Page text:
Background. HIV-positive persons have increased rates of coronary artery disease (CAD). The relative contribution of genetic background, HIV-related factors, antiretroviral medications, and traditional risk factors to CAD has not been fully evaluated in the setting of HIV infection. Methods. In the general population, 23 common single nucleotide polymorphisms (SNPs) were shown to be associated with CAD through genome-wide association analysis. Using the metabochip, we genotyped 1875 HIV-positive, white individuals enrolled in 24 HIV observational studies, including 571 participants with a first CAD event during the 9-year study period and 1304 controls matched on gender and cohort. Results. A genetic risk score built from 23 CAD-associated SNPs contributed significantly to CAD (P=2.9x10-4). In the final, multivariable model, participants with an unfavorable genetic background (top genetic score quartile) had a CAD odds ratio (OR) of 1.47 (95% confidence interval, 1.05-2.04). This effect was similar to hypertension (OR=1.36; 95% CI, 1.06-1.73), hypercholesterolemia (OR=1.51; 95% CI, 1.16-1.96), diabetes (OR=1.66; 95% CI, 1.10-2.49), >1 year lopinavir exposure (OR=1.36; 95% CI, 1.06-1.73) and current abacavir treatment (OR=1.56; 95% CI, 1.17-2.07). The effect of the genetic risk score was additive to the effect of non-genetic CAD risk factors, and did not change after adjustment for family history. Conclusions. In the setting of HIV infection, the effect of an unfavorable genetic background was similar to traditional CAD risk factors and certain adverse antiretroviral exposures. Genetic testing may provide prognostic information complementary to family history of CAD.
Department of Genetics and Evolution and NCCR Frontiers in Genetics, University of Geneva, Geneva, Switzerland.
In insects, products of the male reproductive tract are essential for initiating and maintaining the female post-mating response (PMR). The PMR includes changes in egg laying, receptivity to courting males, and sperm storage. In Drosophila, previous studies have determined that the main cells of the male accessory gland produce some of the products required for these processes. However, nothing was known about the contribution of the gland's other secretory cell type, the secondary cells. In the course of investigating the late functions of the homeotic gene, Abdominal-B (Abd-B), we discovered that Abd-B is specifically expressed in the secondary cells of the Drosophila male accessory gland. Using an Abd-B BAC reporter coupled with a collection of genetic deletions, we discovered an enhancer from the iab-6 regulatory domain that is responsible for Abd-B expression in these cells and that apparently works independently from the segmentally regulated chromatin domains of the bithorax complex. Removal of this enhancer results in visible morphological defects in the secondary cells. We determined that mates of iab-6 mutant males show defects in long-term egg laying and suppression of receptivity, and that products of the secondary cells are influential during sperm competition. Many of these phenotypes seem to be caused by a defect in the storage and gradual release of sex peptide in female mates of iab-6 mutant males. We also found that Abd-B expression in the secondary cells contributes to glycosylation of at least three accessory gland proteins: ovulin (Acp26Aa), CG1656, and CG1652. Our results demonstrate that long-term post-mating changes observed in mated females are not solely induced by main cell secretions, as previously believed, but that secondary cells also play an important role in male fertility by extending the female PMR. Overall, these discoveries provide new insights into how these two cell types cooperate to produce and maintain a robust female PMR.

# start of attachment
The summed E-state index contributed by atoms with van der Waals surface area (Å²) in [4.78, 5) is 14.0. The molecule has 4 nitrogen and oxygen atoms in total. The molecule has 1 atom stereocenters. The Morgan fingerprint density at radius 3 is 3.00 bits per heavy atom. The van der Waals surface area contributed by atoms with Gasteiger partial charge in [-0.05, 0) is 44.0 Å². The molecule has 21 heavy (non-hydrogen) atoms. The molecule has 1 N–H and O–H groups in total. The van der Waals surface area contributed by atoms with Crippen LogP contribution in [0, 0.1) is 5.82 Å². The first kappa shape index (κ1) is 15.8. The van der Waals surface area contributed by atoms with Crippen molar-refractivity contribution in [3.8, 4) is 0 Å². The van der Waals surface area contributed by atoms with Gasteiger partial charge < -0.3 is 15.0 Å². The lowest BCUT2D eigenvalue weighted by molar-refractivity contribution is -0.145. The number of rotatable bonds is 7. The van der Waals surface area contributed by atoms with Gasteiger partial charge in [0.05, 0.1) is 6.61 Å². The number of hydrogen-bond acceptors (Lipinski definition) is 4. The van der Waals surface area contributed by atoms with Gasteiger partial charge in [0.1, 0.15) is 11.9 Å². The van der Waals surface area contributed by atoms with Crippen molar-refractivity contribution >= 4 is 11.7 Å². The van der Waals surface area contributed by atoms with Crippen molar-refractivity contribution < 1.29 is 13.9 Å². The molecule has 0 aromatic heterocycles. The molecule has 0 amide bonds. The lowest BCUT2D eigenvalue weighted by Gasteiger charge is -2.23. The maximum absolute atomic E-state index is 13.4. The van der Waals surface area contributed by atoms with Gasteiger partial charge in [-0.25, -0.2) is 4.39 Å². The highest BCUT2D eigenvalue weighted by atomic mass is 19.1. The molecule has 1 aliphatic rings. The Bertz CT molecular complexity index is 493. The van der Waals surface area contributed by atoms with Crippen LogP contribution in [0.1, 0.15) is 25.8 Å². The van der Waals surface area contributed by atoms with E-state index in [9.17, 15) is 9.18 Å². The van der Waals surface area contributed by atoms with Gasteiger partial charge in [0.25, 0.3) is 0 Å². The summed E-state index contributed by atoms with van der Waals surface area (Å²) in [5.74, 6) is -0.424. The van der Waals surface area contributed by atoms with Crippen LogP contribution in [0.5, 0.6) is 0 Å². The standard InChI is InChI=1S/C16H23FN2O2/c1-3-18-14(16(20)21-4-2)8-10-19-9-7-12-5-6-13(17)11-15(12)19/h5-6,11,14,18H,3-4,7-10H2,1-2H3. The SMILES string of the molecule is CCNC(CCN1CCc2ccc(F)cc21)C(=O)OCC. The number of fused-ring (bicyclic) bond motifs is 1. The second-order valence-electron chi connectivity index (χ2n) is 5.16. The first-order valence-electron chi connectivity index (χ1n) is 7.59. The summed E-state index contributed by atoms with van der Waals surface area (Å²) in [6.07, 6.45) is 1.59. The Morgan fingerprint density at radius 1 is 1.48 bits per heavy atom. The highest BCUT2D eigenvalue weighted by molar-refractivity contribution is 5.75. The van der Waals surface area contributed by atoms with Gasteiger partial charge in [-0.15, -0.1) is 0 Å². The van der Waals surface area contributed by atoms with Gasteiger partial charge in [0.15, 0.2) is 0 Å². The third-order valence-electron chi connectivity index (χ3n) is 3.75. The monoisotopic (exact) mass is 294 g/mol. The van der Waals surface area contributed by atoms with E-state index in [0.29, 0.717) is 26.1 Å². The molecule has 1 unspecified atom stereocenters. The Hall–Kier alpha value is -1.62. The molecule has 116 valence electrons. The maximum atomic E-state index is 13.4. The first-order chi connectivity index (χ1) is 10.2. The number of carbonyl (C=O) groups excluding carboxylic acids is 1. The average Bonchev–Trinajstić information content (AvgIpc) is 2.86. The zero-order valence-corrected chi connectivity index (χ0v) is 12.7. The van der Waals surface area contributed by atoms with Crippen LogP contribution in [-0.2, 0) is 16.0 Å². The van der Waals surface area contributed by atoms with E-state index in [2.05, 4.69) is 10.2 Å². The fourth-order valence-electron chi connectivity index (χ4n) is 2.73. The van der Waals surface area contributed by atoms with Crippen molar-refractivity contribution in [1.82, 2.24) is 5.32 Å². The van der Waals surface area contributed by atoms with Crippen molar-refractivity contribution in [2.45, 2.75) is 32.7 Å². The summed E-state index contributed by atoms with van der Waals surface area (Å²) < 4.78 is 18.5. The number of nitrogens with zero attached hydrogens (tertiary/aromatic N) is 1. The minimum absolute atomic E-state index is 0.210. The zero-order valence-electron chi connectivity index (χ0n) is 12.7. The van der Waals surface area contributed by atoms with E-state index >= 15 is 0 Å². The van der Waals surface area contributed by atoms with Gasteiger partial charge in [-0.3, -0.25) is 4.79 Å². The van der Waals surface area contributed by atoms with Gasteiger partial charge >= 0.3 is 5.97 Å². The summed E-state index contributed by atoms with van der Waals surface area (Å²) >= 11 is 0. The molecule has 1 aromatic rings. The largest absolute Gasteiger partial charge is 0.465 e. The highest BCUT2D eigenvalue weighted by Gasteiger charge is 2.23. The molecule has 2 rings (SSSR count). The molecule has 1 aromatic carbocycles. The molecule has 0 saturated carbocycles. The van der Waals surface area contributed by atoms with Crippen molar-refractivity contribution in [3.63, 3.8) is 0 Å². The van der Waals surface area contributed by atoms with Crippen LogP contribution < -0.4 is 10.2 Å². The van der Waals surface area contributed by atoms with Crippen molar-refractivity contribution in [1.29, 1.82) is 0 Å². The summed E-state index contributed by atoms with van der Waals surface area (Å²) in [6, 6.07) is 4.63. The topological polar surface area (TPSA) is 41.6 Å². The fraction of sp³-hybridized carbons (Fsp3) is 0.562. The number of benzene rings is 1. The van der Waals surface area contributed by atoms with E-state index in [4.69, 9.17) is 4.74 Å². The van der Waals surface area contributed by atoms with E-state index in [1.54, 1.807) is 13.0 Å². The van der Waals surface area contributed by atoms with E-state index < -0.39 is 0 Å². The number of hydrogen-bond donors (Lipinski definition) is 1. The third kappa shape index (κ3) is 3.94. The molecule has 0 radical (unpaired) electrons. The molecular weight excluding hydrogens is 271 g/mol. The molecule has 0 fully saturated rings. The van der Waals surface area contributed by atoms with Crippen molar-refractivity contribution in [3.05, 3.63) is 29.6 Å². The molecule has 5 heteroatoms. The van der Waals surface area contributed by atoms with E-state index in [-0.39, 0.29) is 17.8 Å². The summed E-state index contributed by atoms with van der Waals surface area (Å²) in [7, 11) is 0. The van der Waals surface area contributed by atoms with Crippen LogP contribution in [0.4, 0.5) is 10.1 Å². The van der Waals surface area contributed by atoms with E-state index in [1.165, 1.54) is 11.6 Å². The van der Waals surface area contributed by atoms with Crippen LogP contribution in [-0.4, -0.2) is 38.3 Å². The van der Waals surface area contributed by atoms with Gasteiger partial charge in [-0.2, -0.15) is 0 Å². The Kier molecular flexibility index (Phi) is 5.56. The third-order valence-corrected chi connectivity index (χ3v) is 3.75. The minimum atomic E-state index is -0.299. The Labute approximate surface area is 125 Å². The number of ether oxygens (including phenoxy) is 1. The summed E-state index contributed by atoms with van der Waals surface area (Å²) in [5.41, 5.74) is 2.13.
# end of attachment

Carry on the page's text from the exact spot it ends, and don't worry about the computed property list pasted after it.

Department of Genetics and Evolution, Institute of Genetics and Genomics in Geneva (iGE3), University of Geneva, Geneva, Switzerland